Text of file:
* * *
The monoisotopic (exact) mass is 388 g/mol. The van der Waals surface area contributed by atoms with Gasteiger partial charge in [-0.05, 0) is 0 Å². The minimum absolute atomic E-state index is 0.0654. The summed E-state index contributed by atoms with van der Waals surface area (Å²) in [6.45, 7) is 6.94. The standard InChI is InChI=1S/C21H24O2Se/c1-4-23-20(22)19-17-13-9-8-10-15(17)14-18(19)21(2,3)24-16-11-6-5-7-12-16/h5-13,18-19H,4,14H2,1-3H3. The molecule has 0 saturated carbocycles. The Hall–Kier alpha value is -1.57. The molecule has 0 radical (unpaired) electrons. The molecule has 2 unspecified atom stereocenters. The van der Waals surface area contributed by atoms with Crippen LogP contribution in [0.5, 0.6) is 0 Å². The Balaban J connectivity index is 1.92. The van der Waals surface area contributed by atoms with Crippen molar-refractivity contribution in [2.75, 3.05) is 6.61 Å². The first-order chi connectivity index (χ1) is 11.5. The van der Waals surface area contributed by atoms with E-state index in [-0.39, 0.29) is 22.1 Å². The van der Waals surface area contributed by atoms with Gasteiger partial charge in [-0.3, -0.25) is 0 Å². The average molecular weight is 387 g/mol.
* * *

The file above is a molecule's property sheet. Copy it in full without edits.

The monoisotopic (exact) mass is 388 g/mol. The van der Waals surface area contributed by atoms with Gasteiger partial charge in [-0.05, 0) is 0 Å². The minimum absolute atomic E-state index is 0.0654. The summed E-state index contributed by atoms with van der Waals surface area (Å²) in [6.45, 7) is 6.94. The standard InChI is InChI=1S/C21H24O2Se/c1-4-23-20(22)19-17-13-9-8-10-15(17)14-18(19)21(2,3)24-16-11-6-5-7-12-16/h5-13,18-19H,4,14H2,1-3H3. The molecule has 0 saturated carbocycles. The Hall–Kier alpha value is -1.57. The molecule has 0 radical (unpaired) electrons. The molecule has 2 unspecified atom stereocenters. The van der Waals surface area contributed by atoms with Crippen LogP contribution in [0.5, 0.6) is 0 Å². The Balaban J connectivity index is 1.92. The van der Waals surface area contributed by atoms with Crippen molar-refractivity contribution in [2.75, 3.05) is 6.61 Å². The first-order chi connectivity index (χ1) is 11.5. The van der Waals surface area contributed by atoms with E-state index in [-0.39, 0.29) is 22.1 Å². The van der Waals surface area contributed by atoms with Gasteiger partial charge in [-0.3, -0.25) is 0 Å². The average molecular weight is 387 g/mol.